de Vries et al. (1997) mentioned this source to be a GPS source but our plot (Fig. 3) with new data shows a flat quiescent and a convex flaring spectrum.

\par\includegraphics[width=15.5cm,clip]{1886fig3.eps} %
\end{figure} Figure 3: Radio spectra of the previously identified inverted-spectrum sources.
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B0248+430: the quasar has a redshift of z = 1.316 (Small et al. 1997) and it is an LPQ with a polarization of 1.01% (O'Dea et al. 1998). O'Dea (1998) listed this source as a GPS source from the Stanghellini et al. GPS source sample.

The spectrum in Fig. 3 has a mild convex shape but it can be only illusion created by the lack of variability observations at intermediate frequencies. More observations at frequencies from 1 to 10 GHz are needed to decide whether the quiescent level is inverted or not. The variability at 1.4, 22 and 37 GHz and the spectral indices however hint that in reality this is a variable flat-spectrum source.

B0252-549: this source is a quasar at z = 0.539. Its spectrum seems to be convex with a turnover at 37 GHz but the variability observed at 90 GHz suggests that the lower envelope of the spectrum could be flat. The only data between 20 and 90 GHz are Wilkinson Microwave Anisotropy Probe (WMAP) data from the CATS database (Verkhodanov et al. 1997) and there is no information on the simultaneous low frequency behaviour. Even though the parameters would qualify this source to be a genuine GPS source in our classification, the lack of data makes the interpretation of the spectra questionable and thus this source is classified as a convex-spectrum source.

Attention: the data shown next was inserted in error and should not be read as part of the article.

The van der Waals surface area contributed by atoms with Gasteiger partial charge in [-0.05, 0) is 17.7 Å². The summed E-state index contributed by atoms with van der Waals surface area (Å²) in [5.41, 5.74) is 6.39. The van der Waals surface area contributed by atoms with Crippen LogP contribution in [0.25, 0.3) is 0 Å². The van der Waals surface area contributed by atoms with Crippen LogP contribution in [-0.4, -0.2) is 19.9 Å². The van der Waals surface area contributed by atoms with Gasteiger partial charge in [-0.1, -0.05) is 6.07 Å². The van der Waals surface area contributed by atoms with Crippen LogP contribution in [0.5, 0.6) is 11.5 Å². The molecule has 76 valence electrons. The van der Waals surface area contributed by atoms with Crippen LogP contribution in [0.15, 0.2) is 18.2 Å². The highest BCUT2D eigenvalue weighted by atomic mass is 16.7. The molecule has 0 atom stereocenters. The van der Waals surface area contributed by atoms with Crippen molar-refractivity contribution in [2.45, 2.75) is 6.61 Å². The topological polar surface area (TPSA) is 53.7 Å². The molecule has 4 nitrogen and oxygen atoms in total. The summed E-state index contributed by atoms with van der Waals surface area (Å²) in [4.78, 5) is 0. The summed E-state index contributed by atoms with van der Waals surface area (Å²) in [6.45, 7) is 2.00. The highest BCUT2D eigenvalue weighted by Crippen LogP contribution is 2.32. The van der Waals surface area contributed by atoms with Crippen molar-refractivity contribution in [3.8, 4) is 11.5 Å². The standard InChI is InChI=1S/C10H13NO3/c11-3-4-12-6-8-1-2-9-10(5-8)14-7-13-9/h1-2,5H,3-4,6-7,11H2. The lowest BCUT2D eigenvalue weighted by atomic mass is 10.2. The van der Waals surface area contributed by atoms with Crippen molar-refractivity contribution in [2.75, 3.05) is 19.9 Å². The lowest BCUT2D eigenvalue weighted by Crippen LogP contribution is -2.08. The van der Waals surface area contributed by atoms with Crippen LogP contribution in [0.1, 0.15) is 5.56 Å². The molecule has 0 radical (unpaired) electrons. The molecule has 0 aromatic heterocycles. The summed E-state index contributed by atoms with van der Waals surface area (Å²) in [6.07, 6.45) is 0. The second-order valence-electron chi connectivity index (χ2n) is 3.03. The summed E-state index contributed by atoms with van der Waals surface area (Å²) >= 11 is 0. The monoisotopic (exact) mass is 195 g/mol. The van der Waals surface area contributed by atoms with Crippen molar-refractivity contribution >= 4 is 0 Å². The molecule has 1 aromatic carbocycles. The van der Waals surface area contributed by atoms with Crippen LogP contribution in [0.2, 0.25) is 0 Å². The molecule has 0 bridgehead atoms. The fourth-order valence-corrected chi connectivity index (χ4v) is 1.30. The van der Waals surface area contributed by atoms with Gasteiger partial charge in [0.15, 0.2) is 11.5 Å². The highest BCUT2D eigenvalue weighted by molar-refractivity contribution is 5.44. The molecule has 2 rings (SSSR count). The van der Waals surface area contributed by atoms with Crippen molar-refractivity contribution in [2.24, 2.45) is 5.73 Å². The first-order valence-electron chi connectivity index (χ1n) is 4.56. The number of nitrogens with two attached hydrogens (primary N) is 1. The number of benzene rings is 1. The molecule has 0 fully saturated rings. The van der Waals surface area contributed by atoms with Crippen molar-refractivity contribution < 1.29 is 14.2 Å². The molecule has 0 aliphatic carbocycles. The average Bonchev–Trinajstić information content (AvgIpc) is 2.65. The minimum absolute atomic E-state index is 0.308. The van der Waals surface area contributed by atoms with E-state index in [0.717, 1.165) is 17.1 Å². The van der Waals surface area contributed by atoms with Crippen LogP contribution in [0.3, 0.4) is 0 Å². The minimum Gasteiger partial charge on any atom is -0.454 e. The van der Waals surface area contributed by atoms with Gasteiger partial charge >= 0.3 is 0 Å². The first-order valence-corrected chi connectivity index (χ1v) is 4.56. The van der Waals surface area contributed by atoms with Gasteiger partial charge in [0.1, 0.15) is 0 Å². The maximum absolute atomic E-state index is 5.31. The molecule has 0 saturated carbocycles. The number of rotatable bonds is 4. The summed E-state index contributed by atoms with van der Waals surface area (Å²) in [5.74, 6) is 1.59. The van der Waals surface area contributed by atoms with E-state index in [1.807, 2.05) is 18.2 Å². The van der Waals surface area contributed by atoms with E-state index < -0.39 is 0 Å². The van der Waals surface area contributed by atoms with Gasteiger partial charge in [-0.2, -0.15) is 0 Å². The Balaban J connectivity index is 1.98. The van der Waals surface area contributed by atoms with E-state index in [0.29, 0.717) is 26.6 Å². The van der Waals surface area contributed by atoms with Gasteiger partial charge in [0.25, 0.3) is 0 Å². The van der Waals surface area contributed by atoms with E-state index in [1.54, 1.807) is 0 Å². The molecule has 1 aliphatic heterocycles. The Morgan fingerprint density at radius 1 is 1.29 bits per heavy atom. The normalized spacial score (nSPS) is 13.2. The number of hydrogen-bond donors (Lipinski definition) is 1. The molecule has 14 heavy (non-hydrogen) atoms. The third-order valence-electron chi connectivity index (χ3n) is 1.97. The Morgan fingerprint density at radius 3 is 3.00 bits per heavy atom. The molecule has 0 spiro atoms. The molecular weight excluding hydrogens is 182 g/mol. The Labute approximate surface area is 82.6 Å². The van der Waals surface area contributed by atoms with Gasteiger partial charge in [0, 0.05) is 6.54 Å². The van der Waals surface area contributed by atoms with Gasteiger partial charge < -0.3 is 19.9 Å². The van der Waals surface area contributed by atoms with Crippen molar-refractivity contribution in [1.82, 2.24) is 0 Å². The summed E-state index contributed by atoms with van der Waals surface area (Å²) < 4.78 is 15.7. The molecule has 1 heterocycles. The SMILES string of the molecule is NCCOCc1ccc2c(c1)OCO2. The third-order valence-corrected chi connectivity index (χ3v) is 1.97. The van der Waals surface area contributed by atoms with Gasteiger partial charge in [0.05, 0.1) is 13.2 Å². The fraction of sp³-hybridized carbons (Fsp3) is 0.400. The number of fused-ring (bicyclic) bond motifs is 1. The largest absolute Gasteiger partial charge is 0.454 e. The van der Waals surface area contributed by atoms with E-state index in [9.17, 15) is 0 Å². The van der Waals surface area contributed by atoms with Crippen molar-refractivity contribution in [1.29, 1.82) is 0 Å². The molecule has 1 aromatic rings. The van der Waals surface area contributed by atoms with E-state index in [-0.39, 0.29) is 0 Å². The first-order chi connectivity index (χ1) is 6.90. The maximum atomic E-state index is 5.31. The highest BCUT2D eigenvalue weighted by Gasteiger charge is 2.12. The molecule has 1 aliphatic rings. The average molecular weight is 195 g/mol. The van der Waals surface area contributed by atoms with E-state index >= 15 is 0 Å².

B0332-403: this source is an HPQ (z = 1.445). It was identified as a GPS source by Tornikoski et al. (2001) but with all the new additional data the spectrum is rather flat.

B0402-362: this source is a low polarization quasar (z = 1.417) The spectrum seems to be convex but the variability at 37 and 90 GHz implies that the convexity is only apparent and due to too sparse data. The lower envelope of spectrum is flat and since the variability is only moderate ( $Var_{\Delta S,\max} = 3.83$), the source is labelled as flat.

B0454-234: this source is an HPQ at z = 1.003. It was classified as a GPS source by Tornikoski et al. (2001) but the new dataset shows a declining spectrum inverted only during the outbursts. This source is also labelled as flat because the variability ( $Var_{\Delta S,\max} = 3.05$) is not high enough for the idb classification.

B0528+134: is also known as OG 147. It is one of the strongest $\gamma$-ray blazars and emits most of its power in the MeV energy range (Hunter et al. 1993). The redshift is 2.060 and there has been observed superluminal motion (Peng et al. 2000). The latter implies that the angle of the jet is very close to the line of sight. The radio polarization of this source is quite high: 4.8% (Nartallo et al. 1998). O'Dea et al. (1991) identified this source as a GPS, but we find no evidence for the suggestion. The lower envelope of the spectrum (in Fig. 3) is very flat, remaining on the level of the low frequencies throughout the range covered by this study. The upper envelope shows a very clear inverted shape; thus this source is a flat-spectrum source with inverted spectrum during the outbursts. The same conclusion can be made from the simultaneous spectra from eight epochs by Kovalev et al. (2000). The greatest fractional variability index is 13.09 at 8 GHz.

B0537-441: this southern source was discovered to be a GPS source by Tornikoski et al. (2001). It lies at a redshift of 0.896 and is violently variable and active also in the $\gamma$-rays, also thought to be a gravitationally lensed object (Fan et Lin 1999 and the references therein). It is a transition object between BL Lac objects and quasars (Maraschi et al. 1985) and is morphologically a core-jet source but there has not been enough data to detect any proper motion in the jets (Shen et al. 1998).